SAME SEX TRAINER POLICY KEPT WOMEN DRIVERS OUT OF JOBS

SCOTUS Rules on Filing Period for Constructive Discharge Claims
May 27, 2016
GUIDANCE ON EMPLOYEE WELLNESS PROGRAMS
June 3, 2016

SAME SEX TRAINER POLICY KEPT WOMEN DRIVERS OUT OF JOBS

New Prime Trucking Inc. is one of the nation’s largest trucking companies. They are based out of St. Louis Missouri. They are one of the most successful in providing refrigerated, flatbed, and liquid bulk tanking trucking services throughout North America. Prime was recently ordered by the U.S. District Court of Missouri (EEOC v. New Prime Trucking, Inc. Civil Action No. 6:11-CV-03367 MDH) to pay over $3.1 million and will also make job offers to women who were victims of the company’s unlawful discriminatory hiring policy.

Prime, Inc. violated Title VII of the Civil Rights Act of 1964 by engaging in a pattern or practice of discrimination when it denied employment opportunities to women through its same-sex trainer policy. The same-sex trainer policy came about in 2004 when Prime, Inc. was found in a previous lawsuit to have violated Title VII based upon the sexual harassment of one of their female driver trainees. The present suit was filed in 2011 by Deanna Roberts Clouse due to its unlawful same-sex policy which forced female trainees to wait extended periods of time for training.  Because Prime had very few female trainers, its same-sex trainer policy resulted in most female driver trainees to be denied employment.  Prime ceased using its same-sex trainer policy in 2013 as a result of the EEOC’s suit against them.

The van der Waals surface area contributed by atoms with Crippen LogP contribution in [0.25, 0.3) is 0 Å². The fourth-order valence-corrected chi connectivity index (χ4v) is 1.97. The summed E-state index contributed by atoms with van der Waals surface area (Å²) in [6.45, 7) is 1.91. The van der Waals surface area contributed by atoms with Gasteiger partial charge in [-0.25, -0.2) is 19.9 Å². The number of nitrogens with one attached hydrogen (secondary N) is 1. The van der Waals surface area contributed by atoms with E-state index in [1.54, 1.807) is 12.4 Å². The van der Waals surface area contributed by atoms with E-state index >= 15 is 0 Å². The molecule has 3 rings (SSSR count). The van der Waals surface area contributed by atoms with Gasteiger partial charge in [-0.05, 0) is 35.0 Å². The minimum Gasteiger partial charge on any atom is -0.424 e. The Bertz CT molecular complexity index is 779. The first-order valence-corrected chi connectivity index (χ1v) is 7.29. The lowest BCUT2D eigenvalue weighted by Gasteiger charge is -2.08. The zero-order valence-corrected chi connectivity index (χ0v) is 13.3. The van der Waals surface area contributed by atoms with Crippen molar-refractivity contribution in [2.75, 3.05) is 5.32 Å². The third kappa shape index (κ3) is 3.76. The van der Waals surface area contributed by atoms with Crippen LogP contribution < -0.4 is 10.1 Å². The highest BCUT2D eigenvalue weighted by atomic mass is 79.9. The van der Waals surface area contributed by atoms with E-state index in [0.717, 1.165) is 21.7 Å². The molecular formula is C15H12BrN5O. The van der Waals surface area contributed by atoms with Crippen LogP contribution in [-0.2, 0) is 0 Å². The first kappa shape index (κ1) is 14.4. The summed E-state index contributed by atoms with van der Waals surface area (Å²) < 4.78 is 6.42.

On May 27, 2016, the Court ordered that Prime not discriminate on basis of sex; shall not create barriers for female driver applicants or employees; shall not adopt a same-sex trainer policy again; and,  that Prime give priority hiring consideration to the class members and make them immediately eligible for benefits without a waiting period.

The regional attorney of the EEOC’s St. Louis District office, Andrea G. Baran, said, “When women break into male-dominated fields, they are often trained by men. We should not expect that these women will be sexually harassed. It is disrespectful to men everywhere to assume that they will harass women if they work together in close quarters. Rather, employers have a responsibility to adopt strict anti-harassment policies and practices and enforce them so that all employees – regardless of sex- can work and succeed together.”